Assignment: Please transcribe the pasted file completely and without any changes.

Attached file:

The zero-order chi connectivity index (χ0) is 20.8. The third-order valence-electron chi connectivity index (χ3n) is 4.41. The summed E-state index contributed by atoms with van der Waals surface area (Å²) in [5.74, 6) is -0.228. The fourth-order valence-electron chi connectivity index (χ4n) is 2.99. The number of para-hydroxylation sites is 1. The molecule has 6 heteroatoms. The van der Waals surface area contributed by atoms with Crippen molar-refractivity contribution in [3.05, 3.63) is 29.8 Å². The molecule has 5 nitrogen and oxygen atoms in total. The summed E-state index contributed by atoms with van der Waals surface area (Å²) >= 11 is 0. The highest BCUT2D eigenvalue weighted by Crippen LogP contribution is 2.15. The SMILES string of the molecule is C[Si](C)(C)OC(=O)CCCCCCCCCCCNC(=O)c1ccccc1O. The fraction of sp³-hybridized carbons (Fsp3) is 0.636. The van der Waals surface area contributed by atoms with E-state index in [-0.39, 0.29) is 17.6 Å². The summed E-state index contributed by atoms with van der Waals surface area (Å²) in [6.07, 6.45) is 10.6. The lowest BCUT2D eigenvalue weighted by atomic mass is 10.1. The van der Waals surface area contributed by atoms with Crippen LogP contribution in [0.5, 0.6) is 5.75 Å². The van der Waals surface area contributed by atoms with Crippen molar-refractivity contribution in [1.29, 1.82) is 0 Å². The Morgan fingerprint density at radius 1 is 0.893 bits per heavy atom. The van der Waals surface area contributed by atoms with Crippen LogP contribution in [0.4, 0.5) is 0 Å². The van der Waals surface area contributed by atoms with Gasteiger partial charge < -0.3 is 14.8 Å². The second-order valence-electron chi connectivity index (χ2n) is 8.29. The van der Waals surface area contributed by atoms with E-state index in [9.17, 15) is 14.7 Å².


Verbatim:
The zero-order chi connectivity index (χ0) is 20.8. The third-order valence-electron chi connectivity index (χ3n) is 4.41. The summed E-state index contributed by atoms with van der Waals surface area (Å²) in [5.74, 6) is -0.228. The fourth-order valence-electron chi connectivity index (χ4n) is 2.99. The number of para-hydroxylation sites is 1. The molecule has 6 heteroatoms. The van der Waals surface area contributed by atoms with Crippen molar-refractivity contribution in [3.05, 3.63) is 29.8 Å². The molecule has 5 nitrogen and oxygen atoms in total. The summed E-state index contributed by atoms with van der Waals surface area (Å²) >= 11 is 0. The highest BCUT2D eigenvalue weighted by Crippen LogP contribution is 2.15. The SMILES string of the molecule is C[Si](C)(C)OC(=O)CCCCCCCCCCCNC(=O)c1ccccc1O. The fraction of sp³-hybridized carbons (Fsp3) is 0.636. The van der Waals surface area contributed by atoms with E-state index in [-0.39, 0.29) is 17.6 Å². The summed E-state index contributed by atoms with van der Waals surface area (Å²) in [6.07, 6.45) is 10.6. The lowest BCUT2D eigenvalue weighted by atomic mass is 10.1. The van der Waals surface area contributed by atoms with Crippen LogP contribution in [0.5, 0.6) is 5.75 Å². The van der Waals surface area contributed by atoms with Crippen molar-refractivity contribution in [1.29, 1.82) is 0 Å². The Morgan fingerprint density at radius 1 is 0.893 bits per heavy atom. The van der Waals surface area contributed by atoms with Crippen LogP contribution in [0.4, 0.5) is 0 Å². The van der Waals surface area contributed by atoms with Gasteiger partial charge < -0.3 is 14.8 Å². The second-order valence-electron chi connectivity index (χ2n) is 8.29. The van der Waals surface area contributed by atoms with E-state index in [9.17, 15) is 14.7 Å².